Common name: Siam weed, Devil weed, Common floss flower, Armstrong’s weed, Baby tea, Bitter bush, Butterfly weed
A notorious weed that many countries are on the look out for, Siam weed is seen in almost all continents and countries. They can grow to a height of 2 meters when they are free standing; but when they can scramble on surrounding vegetation, they can grow to a height of 10 meters.
The stem is woody at the base, but tender and breakable towards the tip. Siam weed leaves are almost triangular with a flattened base near the petioles. Veins have a very interesting pitchfork pattern with three prominent veins that are clearly visible.
As the name ‘odorata’ suggests, the leaves have a distinct, pungent, strong aroma when crushed. Young leaves have a slight reddish tinge, and lighter green color; which turns dark green as the leaves mature.
The plant produces small hairy flowers that are light lilac, tending towards white color. Each bunch has about 10-35 flowers arranged so close, that the hairs of adjacent flowers look tangled with each other.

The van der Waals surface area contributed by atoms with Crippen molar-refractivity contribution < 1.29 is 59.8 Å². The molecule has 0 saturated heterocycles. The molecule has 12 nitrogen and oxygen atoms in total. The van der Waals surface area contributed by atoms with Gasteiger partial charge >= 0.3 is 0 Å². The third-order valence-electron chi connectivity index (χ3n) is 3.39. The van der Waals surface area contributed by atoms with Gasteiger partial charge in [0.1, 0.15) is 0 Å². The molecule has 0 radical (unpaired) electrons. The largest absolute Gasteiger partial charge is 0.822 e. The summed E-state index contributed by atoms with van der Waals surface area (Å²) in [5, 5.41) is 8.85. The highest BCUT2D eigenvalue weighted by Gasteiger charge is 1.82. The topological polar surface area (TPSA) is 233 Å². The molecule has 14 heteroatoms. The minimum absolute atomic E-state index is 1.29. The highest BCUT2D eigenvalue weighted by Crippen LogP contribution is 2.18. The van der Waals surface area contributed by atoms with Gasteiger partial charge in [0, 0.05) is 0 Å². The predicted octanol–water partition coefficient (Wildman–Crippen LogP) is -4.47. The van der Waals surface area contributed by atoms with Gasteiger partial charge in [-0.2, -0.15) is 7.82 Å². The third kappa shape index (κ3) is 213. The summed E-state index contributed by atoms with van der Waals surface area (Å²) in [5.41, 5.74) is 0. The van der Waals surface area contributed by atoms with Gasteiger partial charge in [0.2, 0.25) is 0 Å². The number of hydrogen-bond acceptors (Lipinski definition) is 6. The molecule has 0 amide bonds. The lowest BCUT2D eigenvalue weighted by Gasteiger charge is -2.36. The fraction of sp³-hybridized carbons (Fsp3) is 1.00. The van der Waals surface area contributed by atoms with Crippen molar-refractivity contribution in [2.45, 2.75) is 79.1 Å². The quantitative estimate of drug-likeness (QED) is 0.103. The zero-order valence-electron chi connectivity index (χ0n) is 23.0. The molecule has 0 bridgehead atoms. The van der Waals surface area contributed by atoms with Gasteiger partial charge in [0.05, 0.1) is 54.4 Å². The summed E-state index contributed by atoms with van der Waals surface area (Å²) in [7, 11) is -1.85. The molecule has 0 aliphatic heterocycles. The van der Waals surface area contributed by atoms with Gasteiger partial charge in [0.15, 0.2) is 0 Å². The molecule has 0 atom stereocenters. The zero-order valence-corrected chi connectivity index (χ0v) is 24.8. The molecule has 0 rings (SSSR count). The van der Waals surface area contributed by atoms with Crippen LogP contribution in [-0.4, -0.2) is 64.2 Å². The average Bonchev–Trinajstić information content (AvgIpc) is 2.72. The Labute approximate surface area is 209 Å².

The seeds are small and narrow with a tuft of white hairs which help them to be dispersed by wind, water, animals and human clothing. Each Siam weed plant can produce over 80,000 seeds, this being one of the key reasons they are highly invasive.
Siam weed plants can survive extreme drought, water logging, poor soil, pollution, extreme temperatures and even fire damage. The dormant seeds in the soil will allow the plant to bounce back after damage by fire. Once the plants dry, they are a fire threat resulting in easy spreading of forest fires.
They are considered to be dangerously invasive weeds since they can suffocate small seedlings and crops with their fast-growing nature. It is toxic to cattle and can cause respiratory allergies in human beings. The leaves have some anti-inflammatory properties, and are crushed and applied to wounds for quicker healing.
Propagation is through seeds. They can also root where the stem nodes touch the soil.
Chromolaena odorata: Siam weed